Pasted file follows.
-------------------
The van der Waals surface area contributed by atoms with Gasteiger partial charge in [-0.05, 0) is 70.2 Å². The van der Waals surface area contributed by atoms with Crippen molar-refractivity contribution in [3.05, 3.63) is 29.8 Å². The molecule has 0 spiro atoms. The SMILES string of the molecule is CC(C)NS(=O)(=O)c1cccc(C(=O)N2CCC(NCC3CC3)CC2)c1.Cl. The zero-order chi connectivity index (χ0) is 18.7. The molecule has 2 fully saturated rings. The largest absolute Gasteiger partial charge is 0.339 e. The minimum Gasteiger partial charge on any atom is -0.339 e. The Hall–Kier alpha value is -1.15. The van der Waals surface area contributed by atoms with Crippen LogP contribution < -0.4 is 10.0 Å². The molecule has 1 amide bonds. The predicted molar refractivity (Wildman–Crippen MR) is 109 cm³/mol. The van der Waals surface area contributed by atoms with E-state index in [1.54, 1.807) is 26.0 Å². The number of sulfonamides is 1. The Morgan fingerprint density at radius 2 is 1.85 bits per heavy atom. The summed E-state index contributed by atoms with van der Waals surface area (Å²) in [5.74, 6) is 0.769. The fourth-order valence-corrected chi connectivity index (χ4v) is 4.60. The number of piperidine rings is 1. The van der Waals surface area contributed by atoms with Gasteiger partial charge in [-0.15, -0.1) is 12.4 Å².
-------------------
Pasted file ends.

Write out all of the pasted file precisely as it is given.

The van der Waals surface area contributed by atoms with Gasteiger partial charge in [-0.05, 0) is 70.2 Å². The van der Waals surface area contributed by atoms with Crippen molar-refractivity contribution in [3.05, 3.63) is 29.8 Å². The molecule has 0 spiro atoms. The SMILES string of the molecule is CC(C)NS(=O)(=O)c1cccc(C(=O)N2CCC(NCC3CC3)CC2)c1.Cl. The zero-order chi connectivity index (χ0) is 18.7. The molecule has 2 fully saturated rings. The largest absolute Gasteiger partial charge is 0.339 e. The minimum Gasteiger partial charge on any atom is -0.339 e. The Hall–Kier alpha value is -1.15. The van der Waals surface area contributed by atoms with Crippen LogP contribution < -0.4 is 10.0 Å². The molecule has 1 amide bonds. The predicted molar refractivity (Wildman–Crippen MR) is 109 cm³/mol. The van der Waals surface area contributed by atoms with E-state index in [1.54, 1.807) is 26.0 Å². The number of sulfonamides is 1. The Morgan fingerprint density at radius 2 is 1.85 bits per heavy atom. The summed E-state index contributed by atoms with van der Waals surface area (Å²) in [5.74, 6) is 0.769. The fourth-order valence-corrected chi connectivity index (χ4v) is 4.60. The number of piperidine rings is 1. The van der Waals surface area contributed by atoms with Gasteiger partial charge in [-0.15, -0.1) is 12.4 Å².